After electing Macron as its president JUST LAST MONTH, France is now being called to vote for its National Assembly – the lower house of the French bicameral Parliament. The vote will decide whether Macron will be able to obtain a working majority.
There are 577 seats up for contention, one from each constituency. The election takes place in two rounds, each applying a first-past the post system. To win during the first round, which will take place on 11th June, candidates will need to obtain the absolute majority of votes – more votes than all their opponents’ summed.
If none of the candidates manage this, which is usually the case, then all of those who have obtained 12.5% or more of the valid votes proceed to the second round, which will take place on 18th June. During this second round, the candidate with the relative majority of the votes will be elected as member of the National Assembly.
France is a country with a very wide array of parties, however there are some which have historically had more relevant than others. The Socialists and the centre-right Republicans have been alternating in running the country since the 1950s. However, with the last presidential elections it has become obvious that they have failed in re-kindling any enthusiasm in voters.
Instead, it has been the far-right Front National led by Le Pen and two new parties who have monopolised the scene. This year, French politics have been shaken up by Macron’s new radical centrist party – running in the elections as La République En Marche ! – which aims to transcend the traditional left/right distinction and alligns with liberalism both economically and socially. Moreover, also the left-wing has seen the birth of a new socialist party: La France Insoumise, founded by presidential candidate Mélenchon.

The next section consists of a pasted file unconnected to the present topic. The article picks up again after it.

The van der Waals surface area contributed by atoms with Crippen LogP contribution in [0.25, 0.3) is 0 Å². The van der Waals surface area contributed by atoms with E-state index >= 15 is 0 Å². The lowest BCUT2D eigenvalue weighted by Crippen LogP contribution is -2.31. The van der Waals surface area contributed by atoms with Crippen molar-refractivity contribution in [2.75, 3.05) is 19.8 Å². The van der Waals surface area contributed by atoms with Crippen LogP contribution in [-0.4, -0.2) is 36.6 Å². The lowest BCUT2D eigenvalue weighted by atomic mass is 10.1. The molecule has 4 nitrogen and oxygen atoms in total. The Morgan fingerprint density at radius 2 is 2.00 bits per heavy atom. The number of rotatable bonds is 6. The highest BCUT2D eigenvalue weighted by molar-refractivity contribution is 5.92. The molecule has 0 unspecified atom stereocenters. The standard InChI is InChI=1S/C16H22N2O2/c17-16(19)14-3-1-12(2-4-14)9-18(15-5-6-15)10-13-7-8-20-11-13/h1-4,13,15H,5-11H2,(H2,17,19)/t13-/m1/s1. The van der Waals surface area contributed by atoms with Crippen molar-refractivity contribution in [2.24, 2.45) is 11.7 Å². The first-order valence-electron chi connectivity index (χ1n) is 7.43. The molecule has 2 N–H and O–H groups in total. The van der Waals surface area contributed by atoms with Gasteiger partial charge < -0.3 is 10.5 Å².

Issues of European Relevance
These elections are set to have an unprecedented weight in European geopolitics and especially in domestic EU politics. If Macron were to gain a working majority, with or without the support of other minor parties, it would guarantee that the much awaited overhaul of the EU could go ahead with the blessings of the French Parliament. Because of France’s considerable weigh in the EU as one of the founding members and key member State, a strong, united front in pushing for reforms could possibly go a long way to speed up the looming changes.
Because of the electoral system giving rise to many pre-election deals and candidates dropping out after the first round, it is impossible to predict how many seats each party will get. However, voting intention polls indicate that Macron’s La République En Marche ! is prospected a landslide win with 33% of the preferences, which would give him enough seats to govern comfortably.
Republicans are lagging behind. Together with their allies, they’re polling around 20% – only slightly ahead of Le Pen’s Front National. The Socialists and more generally the left are set to confirm Hamon’s catastrophic results in the presidential elections: with trust in them at an all-time low, they are polling at around 7%. The one exception to this decline is Mélenchon’s La France Insoumise, which has gathered alone around 12% of preferences.